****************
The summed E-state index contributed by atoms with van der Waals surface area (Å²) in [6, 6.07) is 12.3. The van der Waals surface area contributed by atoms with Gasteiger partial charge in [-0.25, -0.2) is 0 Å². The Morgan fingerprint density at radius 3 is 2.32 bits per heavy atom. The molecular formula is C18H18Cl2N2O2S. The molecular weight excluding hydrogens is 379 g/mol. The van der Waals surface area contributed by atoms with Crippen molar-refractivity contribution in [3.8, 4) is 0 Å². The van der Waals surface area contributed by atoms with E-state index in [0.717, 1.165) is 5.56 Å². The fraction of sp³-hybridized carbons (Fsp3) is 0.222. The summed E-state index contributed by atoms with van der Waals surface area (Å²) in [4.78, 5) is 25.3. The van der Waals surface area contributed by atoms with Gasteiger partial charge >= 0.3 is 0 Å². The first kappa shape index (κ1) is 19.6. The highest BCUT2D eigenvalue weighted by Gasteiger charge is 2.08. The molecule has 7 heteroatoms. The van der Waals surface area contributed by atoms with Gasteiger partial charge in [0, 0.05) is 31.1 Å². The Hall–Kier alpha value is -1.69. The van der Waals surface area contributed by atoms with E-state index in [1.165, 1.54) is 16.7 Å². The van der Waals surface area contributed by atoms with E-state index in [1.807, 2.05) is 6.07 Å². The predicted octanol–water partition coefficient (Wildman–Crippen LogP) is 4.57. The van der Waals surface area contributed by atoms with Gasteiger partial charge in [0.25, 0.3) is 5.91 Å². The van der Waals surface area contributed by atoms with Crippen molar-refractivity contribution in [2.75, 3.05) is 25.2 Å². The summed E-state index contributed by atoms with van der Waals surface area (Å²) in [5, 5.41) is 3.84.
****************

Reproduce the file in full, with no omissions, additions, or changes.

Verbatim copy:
The summed E-state index contributed by atoms with van der Waals surface area (Å²) in [6, 6.07) is 12.3. The van der Waals surface area contributed by atoms with Gasteiger partial charge in [-0.25, -0.2) is 0 Å². The Morgan fingerprint density at radius 3 is 2.32 bits per heavy atom. The molecular formula is C18H18Cl2N2O2S. The molecular weight excluding hydrogens is 379 g/mol. The van der Waals surface area contributed by atoms with Crippen molar-refractivity contribution in [3.8, 4) is 0 Å². The van der Waals surface area contributed by atoms with E-state index in [0.717, 1.165) is 5.56 Å². The fraction of sp³-hybridized carbons (Fsp3) is 0.222. The summed E-state index contributed by atoms with van der Waals surface area (Å²) in [4.78, 5) is 25.3. The van der Waals surface area contributed by atoms with Gasteiger partial charge >= 0.3 is 0 Å². The first kappa shape index (κ1) is 19.6. The highest BCUT2D eigenvalue weighted by Gasteiger charge is 2.08. The molecule has 7 heteroatoms. The van der Waals surface area contributed by atoms with Gasteiger partial charge in [0, 0.05) is 31.1 Å². The Hall–Kier alpha value is -1.69. The van der Waals surface area contributed by atoms with E-state index in [1.165, 1.54) is 16.7 Å². The van der Waals surface area contributed by atoms with E-state index in [1.807, 2.05) is 6.07 Å². The predicted octanol–water partition coefficient (Wildman–Crippen LogP) is 4.57. The van der Waals surface area contributed by atoms with Gasteiger partial charge in [0.25, 0.3) is 5.91 Å². The van der Waals surface area contributed by atoms with Crippen molar-refractivity contribution in [2.75, 3.05) is 25.2 Å². The summed E-state index contributed by atoms with van der Waals surface area (Å²) in [5, 5.41) is 3.84.